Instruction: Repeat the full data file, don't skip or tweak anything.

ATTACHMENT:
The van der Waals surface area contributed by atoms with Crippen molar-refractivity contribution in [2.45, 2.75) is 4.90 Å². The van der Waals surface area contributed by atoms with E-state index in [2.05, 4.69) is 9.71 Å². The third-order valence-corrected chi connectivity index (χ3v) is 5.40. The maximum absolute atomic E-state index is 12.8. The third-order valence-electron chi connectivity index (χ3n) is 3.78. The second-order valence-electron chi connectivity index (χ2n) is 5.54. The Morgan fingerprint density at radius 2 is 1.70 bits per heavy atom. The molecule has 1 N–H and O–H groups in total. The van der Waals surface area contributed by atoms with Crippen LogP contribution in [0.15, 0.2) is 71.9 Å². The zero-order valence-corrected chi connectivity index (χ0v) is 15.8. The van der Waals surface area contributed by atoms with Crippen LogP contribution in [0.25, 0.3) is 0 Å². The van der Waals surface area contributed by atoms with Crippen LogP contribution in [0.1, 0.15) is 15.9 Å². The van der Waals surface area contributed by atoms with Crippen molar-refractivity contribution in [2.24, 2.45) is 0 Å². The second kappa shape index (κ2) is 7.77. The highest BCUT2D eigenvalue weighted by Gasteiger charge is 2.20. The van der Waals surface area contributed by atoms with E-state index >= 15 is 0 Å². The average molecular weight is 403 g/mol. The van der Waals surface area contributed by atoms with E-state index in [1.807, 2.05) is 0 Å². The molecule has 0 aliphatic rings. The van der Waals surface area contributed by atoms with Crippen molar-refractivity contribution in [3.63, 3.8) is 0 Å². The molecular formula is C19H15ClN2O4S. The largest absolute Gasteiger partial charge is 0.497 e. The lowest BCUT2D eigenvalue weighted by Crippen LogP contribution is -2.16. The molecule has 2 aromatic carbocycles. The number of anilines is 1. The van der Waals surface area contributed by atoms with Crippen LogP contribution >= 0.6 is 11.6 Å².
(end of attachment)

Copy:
The van der Waals surface area contributed by atoms with Crippen molar-refractivity contribution in [2.45, 2.75) is 4.90 Å². The van der Waals surface area contributed by atoms with E-state index in [2.05, 4.69) is 9.71 Å². The third-order valence-corrected chi connectivity index (χ3v) is 5.40. The maximum absolute atomic E-state index is 12.8. The third-order valence-electron chi connectivity index (χ3n) is 3.78. The second-order valence-electron chi connectivity index (χ2n) is 5.54. The Morgan fingerprint density at radius 2 is 1.70 bits per heavy atom. The molecule has 1 N–H and O–H groups in total. The van der Waals surface area contributed by atoms with Crippen LogP contribution in [0.15, 0.2) is 71.9 Å². The zero-order valence-corrected chi connectivity index (χ0v) is 15.8. The van der Waals surface area contributed by atoms with Crippen LogP contribution in [0.25, 0.3) is 0 Å². The van der Waals surface area contributed by atoms with Crippen LogP contribution in [0.1, 0.15) is 15.9 Å². The van der Waals surface area contributed by atoms with Crippen molar-refractivity contribution in [2.24, 2.45) is 0 Å². The second kappa shape index (κ2) is 7.77. The highest BCUT2D eigenvalue weighted by Gasteiger charge is 2.20. The van der Waals surface area contributed by atoms with E-state index >= 15 is 0 Å². The average molecular weight is 403 g/mol. The van der Waals surface area contributed by atoms with E-state index in [1.807, 2.05) is 0 Å². The molecule has 0 aliphatic rings. The van der Waals surface area contributed by atoms with Crippen molar-refractivity contribution in [3.63, 3.8) is 0 Å². The molecular formula is C19H15ClN2O4S. The largest absolute Gasteiger partial charge is 0.497 e. The lowest BCUT2D eigenvalue weighted by Crippen LogP contribution is -2.16. The molecule has 2 aromatic carbocycles. The number of anilines is 1. The van der Waals surface area contributed by atoms with Crippen LogP contribution >= 0.6 is 11.6 Å².